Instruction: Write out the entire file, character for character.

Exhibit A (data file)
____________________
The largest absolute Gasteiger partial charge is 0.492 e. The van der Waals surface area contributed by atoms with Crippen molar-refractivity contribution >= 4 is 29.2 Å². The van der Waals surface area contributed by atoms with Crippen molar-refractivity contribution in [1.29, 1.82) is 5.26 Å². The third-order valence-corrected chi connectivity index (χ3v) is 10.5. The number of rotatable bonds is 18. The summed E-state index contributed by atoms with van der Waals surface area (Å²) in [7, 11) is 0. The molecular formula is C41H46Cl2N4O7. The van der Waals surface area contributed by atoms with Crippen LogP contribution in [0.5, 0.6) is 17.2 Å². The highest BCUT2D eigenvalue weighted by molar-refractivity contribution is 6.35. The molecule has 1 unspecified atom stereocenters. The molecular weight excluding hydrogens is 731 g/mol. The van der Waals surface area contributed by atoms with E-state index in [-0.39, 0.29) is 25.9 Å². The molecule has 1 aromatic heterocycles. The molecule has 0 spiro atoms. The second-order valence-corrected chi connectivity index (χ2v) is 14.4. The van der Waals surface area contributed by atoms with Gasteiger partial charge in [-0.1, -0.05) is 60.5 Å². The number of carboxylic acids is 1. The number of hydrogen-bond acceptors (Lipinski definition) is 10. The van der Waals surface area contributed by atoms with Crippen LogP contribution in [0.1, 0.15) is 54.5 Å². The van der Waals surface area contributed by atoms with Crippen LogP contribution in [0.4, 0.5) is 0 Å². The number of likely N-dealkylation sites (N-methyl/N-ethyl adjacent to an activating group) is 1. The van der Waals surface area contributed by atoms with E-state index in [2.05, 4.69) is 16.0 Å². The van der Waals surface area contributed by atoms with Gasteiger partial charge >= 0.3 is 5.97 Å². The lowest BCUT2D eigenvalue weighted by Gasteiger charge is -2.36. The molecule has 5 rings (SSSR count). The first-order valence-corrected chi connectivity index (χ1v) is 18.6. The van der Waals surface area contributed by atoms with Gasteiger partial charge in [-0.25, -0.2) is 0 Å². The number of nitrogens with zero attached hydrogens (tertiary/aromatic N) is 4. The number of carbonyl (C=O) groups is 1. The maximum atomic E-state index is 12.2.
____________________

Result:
The largest absolute Gasteiger partial charge is 0.492 e. The van der Waals surface area contributed by atoms with Crippen molar-refractivity contribution >= 4 is 29.2 Å². The van der Waals surface area contributed by atoms with Crippen molar-refractivity contribution in [1.29, 1.82) is 5.26 Å². The third-order valence-corrected chi connectivity index (χ3v) is 10.5. The number of rotatable bonds is 18. The summed E-state index contributed by atoms with van der Waals surface area (Å²) in [7, 11) is 0. The molecular formula is C41H46Cl2N4O7. The van der Waals surface area contributed by atoms with Crippen LogP contribution in [0.5, 0.6) is 17.2 Å². The highest BCUT2D eigenvalue weighted by molar-refractivity contribution is 6.35. The molecule has 1 unspecified atom stereocenters. The molecular weight excluding hydrogens is 731 g/mol. The van der Waals surface area contributed by atoms with E-state index in [-0.39, 0.29) is 25.9 Å². The molecule has 1 aromatic heterocycles. The molecule has 0 spiro atoms. The second-order valence-corrected chi connectivity index (χ2v) is 14.4. The van der Waals surface area contributed by atoms with Gasteiger partial charge in [-0.1, -0.05) is 60.5 Å². The number of carboxylic acids is 1. The number of hydrogen-bond acceptors (Lipinski definition) is 10. The van der Waals surface area contributed by atoms with Crippen LogP contribution in [0.1, 0.15) is 54.5 Å². The van der Waals surface area contributed by atoms with Crippen LogP contribution in [0.4, 0.5) is 0 Å². The number of likely N-dealkylation sites (N-methyl/N-ethyl adjacent to an activating group) is 1. The van der Waals surface area contributed by atoms with E-state index in [2.05, 4.69) is 16.0 Å². The van der Waals surface area contributed by atoms with Gasteiger partial charge >= 0.3 is 5.97 Å². The lowest BCUT2D eigenvalue weighted by Gasteiger charge is -2.36. The molecule has 5 rings (SSSR count). The first-order valence-corrected chi connectivity index (χ1v) is 18.6. The van der Waals surface area contributed by atoms with Gasteiger partial charge in [-0.25, -0.2) is 0 Å². The number of nitrogens with zero attached hydrogens (tertiary/aromatic N) is 4. The number of carbonyl (C=O) groups is 1. The maximum atomic E-state index is 12.2.